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Microsoft will begin automatically updating Windows users with the latest version of its Internet Explorer web browser, the company announced today.
Competing browsers, like Firefox and Apple’s Safari, have provided automatic updates for years. IE’s decision to follow suit is still significant, though. IE still commands 21.2 percent of all browser usage, according to data collected by W3schools.com. However, within that figure, only 5.1 percent of people in November 2011 are using the most recent version of the browser, IE 9.
“This is an important step in helping to move the Web forward,” wrote Internet Explorer Senior Director Ryan Gavin on the IE blog. “The Web overall is better – and safer – when more people run the most up-to-date browser.”
Updating to the latest browser version will also help speed up HTML5 adoption across all websites — meaning websites will be more dynamic and able to function regardless of the device constraints (mobile, desktop, etc.). It’ll also cut down on security exploits that enable identify theft.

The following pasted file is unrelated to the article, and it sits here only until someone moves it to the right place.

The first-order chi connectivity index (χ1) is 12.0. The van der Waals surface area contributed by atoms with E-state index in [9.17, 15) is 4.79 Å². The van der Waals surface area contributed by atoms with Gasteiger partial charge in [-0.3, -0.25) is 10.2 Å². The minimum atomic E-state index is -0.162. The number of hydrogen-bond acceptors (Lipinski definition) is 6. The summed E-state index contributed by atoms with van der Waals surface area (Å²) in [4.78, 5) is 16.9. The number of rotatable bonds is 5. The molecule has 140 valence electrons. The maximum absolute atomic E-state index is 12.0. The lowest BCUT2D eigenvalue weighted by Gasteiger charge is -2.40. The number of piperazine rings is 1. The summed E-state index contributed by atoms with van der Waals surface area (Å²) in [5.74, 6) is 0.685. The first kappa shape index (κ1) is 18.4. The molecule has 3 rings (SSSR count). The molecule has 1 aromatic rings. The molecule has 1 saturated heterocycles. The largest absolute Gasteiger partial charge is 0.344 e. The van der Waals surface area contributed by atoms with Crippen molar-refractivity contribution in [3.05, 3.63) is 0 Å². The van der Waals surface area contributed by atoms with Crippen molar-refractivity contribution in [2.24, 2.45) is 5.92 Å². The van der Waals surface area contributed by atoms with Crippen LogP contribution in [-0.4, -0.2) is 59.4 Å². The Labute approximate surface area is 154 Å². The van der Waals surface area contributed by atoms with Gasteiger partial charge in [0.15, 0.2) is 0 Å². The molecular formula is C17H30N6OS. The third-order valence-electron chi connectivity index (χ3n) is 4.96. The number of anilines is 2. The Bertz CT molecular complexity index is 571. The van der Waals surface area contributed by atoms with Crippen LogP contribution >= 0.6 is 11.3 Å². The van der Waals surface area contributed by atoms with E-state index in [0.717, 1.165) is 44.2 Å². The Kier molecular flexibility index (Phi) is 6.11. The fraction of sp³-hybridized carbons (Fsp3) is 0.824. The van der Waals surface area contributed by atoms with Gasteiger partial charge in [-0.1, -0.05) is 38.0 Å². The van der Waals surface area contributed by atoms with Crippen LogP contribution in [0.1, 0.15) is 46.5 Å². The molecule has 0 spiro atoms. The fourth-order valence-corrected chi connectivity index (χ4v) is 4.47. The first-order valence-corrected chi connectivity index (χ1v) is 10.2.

Microsoft is pushing out the automatic IE updates starting in January to all machines running Windows XP, Windows Vista and Windows 7 to users in Australia and Brazil, with the worldwide roll out to follow. Only users who have explicitly turned on the “automatic updates” feature will experience the auto updates. However, many people may have this setting enabled due to constant prompts by Windows each time there’s an available update.
Inevitably, many IT departments will be hesitant about upgrading automatically because they don’t know exactly how the changes will interact with their company’s infrastructure. (And generally speaking, many IT departments also like to test any new upgrades before rolling them out company-wide to ensure everything continues running smoothly.) Gavin acknowledges this and advises them to use the Internet Explorer 8 and Internet Explorer 9 Automatic Update Blocker toolkits to prevent this from happening.
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